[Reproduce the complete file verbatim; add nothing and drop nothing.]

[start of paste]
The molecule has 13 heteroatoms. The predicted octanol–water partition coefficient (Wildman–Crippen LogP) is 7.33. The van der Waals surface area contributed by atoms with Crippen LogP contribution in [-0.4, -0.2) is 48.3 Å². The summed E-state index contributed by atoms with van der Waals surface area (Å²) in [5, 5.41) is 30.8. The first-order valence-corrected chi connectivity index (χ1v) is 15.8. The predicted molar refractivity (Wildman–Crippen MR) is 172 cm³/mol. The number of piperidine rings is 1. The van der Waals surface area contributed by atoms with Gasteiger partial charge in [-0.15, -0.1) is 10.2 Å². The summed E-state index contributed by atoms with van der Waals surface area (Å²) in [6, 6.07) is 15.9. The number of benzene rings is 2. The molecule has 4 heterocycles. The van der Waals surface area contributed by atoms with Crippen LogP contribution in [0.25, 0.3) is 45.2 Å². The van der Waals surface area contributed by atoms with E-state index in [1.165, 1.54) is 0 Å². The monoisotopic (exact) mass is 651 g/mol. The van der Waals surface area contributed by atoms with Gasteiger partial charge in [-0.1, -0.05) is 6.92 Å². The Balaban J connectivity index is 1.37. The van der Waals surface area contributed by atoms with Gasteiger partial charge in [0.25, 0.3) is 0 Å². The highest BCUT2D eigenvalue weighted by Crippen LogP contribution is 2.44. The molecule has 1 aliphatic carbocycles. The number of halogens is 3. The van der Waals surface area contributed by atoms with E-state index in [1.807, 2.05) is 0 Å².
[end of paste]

The molecule has 13 heteroatoms. The predicted octanol–water partition coefficient (Wildman–Crippen LogP) is 7.33. The van der Waals surface area contributed by atoms with Crippen LogP contribution in [-0.4, -0.2) is 48.3 Å². The summed E-state index contributed by atoms with van der Waals surface area (Å²) in [5, 5.41) is 30.8. The first-order valence-corrected chi connectivity index (χ1v) is 15.8. The predicted molar refractivity (Wildman–Crippen MR) is 172 cm³/mol. The number of piperidine rings is 1. The van der Waals surface area contributed by atoms with Gasteiger partial charge in [-0.15, -0.1) is 10.2 Å². The summed E-state index contributed by atoms with van der Waals surface area (Å²) in [6, 6.07) is 15.9. The number of benzene rings is 2. The molecule has 4 heterocycles. The van der Waals surface area contributed by atoms with Crippen LogP contribution in [0.25, 0.3) is 45.2 Å². The van der Waals surface area contributed by atoms with E-state index in [1.165, 1.54) is 0 Å². The monoisotopic (exact) mass is 651 g/mol. The van der Waals surface area contributed by atoms with Gasteiger partial charge in [-0.1, -0.05) is 6.92 Å². The Balaban J connectivity index is 1.37. The van der Waals surface area contributed by atoms with Gasteiger partial charge in [0.25, 0.3) is 0 Å². The highest BCUT2D eigenvalue weighted by Crippen LogP contribution is 2.44. The molecule has 1 aliphatic carbocycles. The number of halogens is 3. The van der Waals surface area contributed by atoms with E-state index in [1.807, 2.05) is 0 Å².